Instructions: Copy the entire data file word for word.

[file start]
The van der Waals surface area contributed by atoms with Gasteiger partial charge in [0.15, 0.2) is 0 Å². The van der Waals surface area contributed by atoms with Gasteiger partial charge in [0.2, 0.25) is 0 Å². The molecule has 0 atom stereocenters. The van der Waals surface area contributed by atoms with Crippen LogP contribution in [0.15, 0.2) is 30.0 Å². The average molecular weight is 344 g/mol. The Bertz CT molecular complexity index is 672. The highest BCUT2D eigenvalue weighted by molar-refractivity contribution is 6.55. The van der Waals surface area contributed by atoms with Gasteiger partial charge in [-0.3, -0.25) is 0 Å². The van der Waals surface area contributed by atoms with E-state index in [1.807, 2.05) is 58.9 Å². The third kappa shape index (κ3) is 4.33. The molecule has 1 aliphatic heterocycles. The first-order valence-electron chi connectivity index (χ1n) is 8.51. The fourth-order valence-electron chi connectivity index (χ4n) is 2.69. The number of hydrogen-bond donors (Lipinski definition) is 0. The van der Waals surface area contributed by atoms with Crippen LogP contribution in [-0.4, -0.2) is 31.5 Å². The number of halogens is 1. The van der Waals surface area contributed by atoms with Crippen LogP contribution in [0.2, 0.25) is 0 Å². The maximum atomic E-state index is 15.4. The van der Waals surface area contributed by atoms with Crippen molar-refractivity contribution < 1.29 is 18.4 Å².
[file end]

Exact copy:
The van der Waals surface area contributed by atoms with Gasteiger partial charge in [0.15, 0.2) is 0 Å². The van der Waals surface area contributed by atoms with Gasteiger partial charge in [0.2, 0.25) is 0 Å². The molecule has 0 atom stereocenters. The van der Waals surface area contributed by atoms with Crippen LogP contribution in [0.15, 0.2) is 30.0 Å². The average molecular weight is 344 g/mol. The Bertz CT molecular complexity index is 672. The highest BCUT2D eigenvalue weighted by molar-refractivity contribution is 6.55. The van der Waals surface area contributed by atoms with Gasteiger partial charge in [-0.3, -0.25) is 0 Å². The van der Waals surface area contributed by atoms with E-state index in [1.807, 2.05) is 58.9 Å². The third kappa shape index (κ3) is 4.33. The molecule has 1 aliphatic heterocycles. The first-order valence-electron chi connectivity index (χ1n) is 8.51. The fourth-order valence-electron chi connectivity index (χ4n) is 2.69. The number of hydrogen-bond donors (Lipinski definition) is 0. The van der Waals surface area contributed by atoms with Crippen LogP contribution in [-0.4, -0.2) is 31.5 Å². The number of halogens is 1. The van der Waals surface area contributed by atoms with Crippen LogP contribution in [0.2, 0.25) is 0 Å². The maximum atomic E-state index is 15.4. The van der Waals surface area contributed by atoms with Crippen molar-refractivity contribution < 1.29 is 18.4 Å².